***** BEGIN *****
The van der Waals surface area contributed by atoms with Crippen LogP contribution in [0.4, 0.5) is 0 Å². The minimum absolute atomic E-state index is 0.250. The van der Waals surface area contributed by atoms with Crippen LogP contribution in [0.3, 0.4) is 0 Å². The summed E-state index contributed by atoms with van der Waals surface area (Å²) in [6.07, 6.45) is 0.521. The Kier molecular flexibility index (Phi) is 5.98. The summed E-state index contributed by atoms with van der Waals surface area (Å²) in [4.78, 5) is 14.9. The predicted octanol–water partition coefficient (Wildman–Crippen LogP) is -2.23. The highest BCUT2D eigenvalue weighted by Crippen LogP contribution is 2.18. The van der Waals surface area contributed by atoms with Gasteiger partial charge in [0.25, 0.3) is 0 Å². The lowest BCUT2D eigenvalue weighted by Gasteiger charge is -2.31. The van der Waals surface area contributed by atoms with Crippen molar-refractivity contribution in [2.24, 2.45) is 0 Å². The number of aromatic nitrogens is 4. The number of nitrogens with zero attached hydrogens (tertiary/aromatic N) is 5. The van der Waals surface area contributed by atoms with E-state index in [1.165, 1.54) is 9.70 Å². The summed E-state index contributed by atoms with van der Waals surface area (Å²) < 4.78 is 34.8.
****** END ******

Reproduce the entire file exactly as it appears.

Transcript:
The van der Waals surface area contributed by atoms with Crippen LogP contribution in [0.4, 0.5) is 0 Å². The minimum absolute atomic E-state index is 0.250. The van der Waals surface area contributed by atoms with Crippen LogP contribution in [0.3, 0.4) is 0 Å². The summed E-state index contributed by atoms with van der Waals surface area (Å²) in [6.07, 6.45) is 0.521. The Kier molecular flexibility index (Phi) is 5.98. The summed E-state index contributed by atoms with van der Waals surface area (Å²) in [4.78, 5) is 14.9. The predicted octanol–water partition coefficient (Wildman–Crippen LogP) is -2.23. The highest BCUT2D eigenvalue weighted by Crippen LogP contribution is 2.18. The van der Waals surface area contributed by atoms with Gasteiger partial charge in [0.25, 0.3) is 0 Å². The lowest BCUT2D eigenvalue weighted by Gasteiger charge is -2.31. The van der Waals surface area contributed by atoms with Crippen molar-refractivity contribution in [2.24, 2.45) is 0 Å². The number of aromatic nitrogens is 4. The number of nitrogens with zero attached hydrogens (tertiary/aromatic N) is 5. The van der Waals surface area contributed by atoms with E-state index in [1.165, 1.54) is 9.70 Å². The summed E-state index contributed by atoms with van der Waals surface area (Å²) < 4.78 is 34.8.